Tuesday, February 07, 2006

An epidemic of outrage

The whole cartoon jihad insanity seems to me to be a perfect example of a social epidemic reaching a tipping point, as Malcolm Gladwell talked about in his 2000 bestseller (that I only got around to last year.)

Based on my GoogleNews searches, no one seems to have brought this up yet, but the point is fairly obvious.

Gladwell postulates that ideas need certain characteristics in order to form the foundation of a social epidemic.  One is stickiness—which essentially means that the idea needs to either reinforce a stereotype or fit in within an already present understanding of the situation.  Another is the “Law of the Few” which explains how small number of people with particular skills (the relevant people in this case would be connectors and salesmen) cause epidemics.  

A small number of outraged Muslims try to get others outraged.  This fits perfectly into already present Muslim anger at the West as well as stereotypes of Westerners disrespecting Islam.  The idea is sticky, so people listen to the Danish Muslims and pass it on to friends and acquaintances.  The likely reason this epidemic took so long to take off would be explained by the fact that the initial Danes were not well-connected in the Arab Muslim community.  The idea was sticky enough that it kept growing though—like a flu virus that has an extremely high rate of transmission, but few symptoms.  Another example of an idea epidemic with few symptoms would be the conspiracy theories about America’s actions in Iraq which are common in the Arab world.  They reinforce stereotypes.  But their potency is diminished by the fact that the only people who feel empowered by them are those unhinged enough to become terrorists.  Distrust of America is a sticky idea, but with few conspicuous symptoms generally.  Suddenly though, in the past few weeks, the outrage over the cartoon snowballs and leads to riots and countless news stories, probably creating a bigger ruckus than such significant events as the US invasion of Iraq or Afghanistan.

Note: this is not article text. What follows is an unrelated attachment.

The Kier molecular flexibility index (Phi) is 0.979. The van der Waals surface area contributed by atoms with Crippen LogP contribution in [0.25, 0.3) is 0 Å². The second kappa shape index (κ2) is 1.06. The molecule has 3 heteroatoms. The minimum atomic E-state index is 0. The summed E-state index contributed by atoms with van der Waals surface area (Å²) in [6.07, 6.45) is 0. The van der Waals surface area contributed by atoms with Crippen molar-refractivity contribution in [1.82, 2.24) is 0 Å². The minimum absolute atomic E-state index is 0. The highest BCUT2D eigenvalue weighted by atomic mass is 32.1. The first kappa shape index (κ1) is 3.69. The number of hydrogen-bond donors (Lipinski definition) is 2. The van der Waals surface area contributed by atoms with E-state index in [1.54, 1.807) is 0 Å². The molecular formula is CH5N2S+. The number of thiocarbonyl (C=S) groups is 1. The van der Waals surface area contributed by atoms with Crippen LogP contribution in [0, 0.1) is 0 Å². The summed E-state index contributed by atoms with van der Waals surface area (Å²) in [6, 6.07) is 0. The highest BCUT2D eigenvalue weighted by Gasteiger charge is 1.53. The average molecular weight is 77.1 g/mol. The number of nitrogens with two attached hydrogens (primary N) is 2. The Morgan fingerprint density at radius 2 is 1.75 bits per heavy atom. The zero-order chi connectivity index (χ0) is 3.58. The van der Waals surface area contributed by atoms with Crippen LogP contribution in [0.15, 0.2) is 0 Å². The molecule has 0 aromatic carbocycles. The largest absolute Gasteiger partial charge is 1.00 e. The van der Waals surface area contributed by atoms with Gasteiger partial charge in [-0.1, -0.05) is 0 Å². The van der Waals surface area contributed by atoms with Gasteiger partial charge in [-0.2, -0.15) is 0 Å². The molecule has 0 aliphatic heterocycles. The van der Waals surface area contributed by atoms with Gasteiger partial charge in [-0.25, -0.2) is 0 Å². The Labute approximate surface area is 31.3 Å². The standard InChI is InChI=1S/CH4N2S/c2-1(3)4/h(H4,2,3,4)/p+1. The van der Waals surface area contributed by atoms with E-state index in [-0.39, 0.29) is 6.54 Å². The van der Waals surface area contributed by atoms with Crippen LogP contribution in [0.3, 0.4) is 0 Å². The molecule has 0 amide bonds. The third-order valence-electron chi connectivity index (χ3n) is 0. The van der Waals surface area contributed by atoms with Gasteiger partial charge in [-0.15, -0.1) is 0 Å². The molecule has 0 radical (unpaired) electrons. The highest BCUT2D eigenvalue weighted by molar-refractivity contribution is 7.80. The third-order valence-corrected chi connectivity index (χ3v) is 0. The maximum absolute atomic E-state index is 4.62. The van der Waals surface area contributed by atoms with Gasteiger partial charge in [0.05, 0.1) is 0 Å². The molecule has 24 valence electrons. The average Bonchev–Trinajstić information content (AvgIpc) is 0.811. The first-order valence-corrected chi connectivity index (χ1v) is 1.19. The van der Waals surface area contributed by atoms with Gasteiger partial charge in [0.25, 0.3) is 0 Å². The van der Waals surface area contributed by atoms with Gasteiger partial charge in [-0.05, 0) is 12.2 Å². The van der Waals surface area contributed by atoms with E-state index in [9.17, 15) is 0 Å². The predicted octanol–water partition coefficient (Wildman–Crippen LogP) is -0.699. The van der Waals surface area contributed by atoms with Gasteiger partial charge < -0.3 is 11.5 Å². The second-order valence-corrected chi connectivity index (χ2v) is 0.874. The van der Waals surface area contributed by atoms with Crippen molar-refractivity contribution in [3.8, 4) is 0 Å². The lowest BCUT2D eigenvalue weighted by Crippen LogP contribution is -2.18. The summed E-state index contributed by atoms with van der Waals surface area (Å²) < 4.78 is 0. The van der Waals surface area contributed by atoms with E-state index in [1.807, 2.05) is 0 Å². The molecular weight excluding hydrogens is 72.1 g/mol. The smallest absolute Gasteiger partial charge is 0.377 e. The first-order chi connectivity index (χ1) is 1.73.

What caused this epidemic to reach its tipping point and not the others?  I would suggest that it was the call for a boycott of Danish goods.  Up until that point, the idea was sticky but useless.  Suddenly, an action was associated with the idea and it became all the more attractive and empowering.  At the same time, a boycott made news headlines all over and fanned the flames more.  The unknown face of this cartoon jihad, the person perhaps most responsible for the current chaos, would be the Egyptian who convinced his fellow businessmen to boycott Danish goods.  

Based on Gladwell’s theory, this new super-virus idea of anger coupled with the empowering action of the boycott led directly to the recent chaos.


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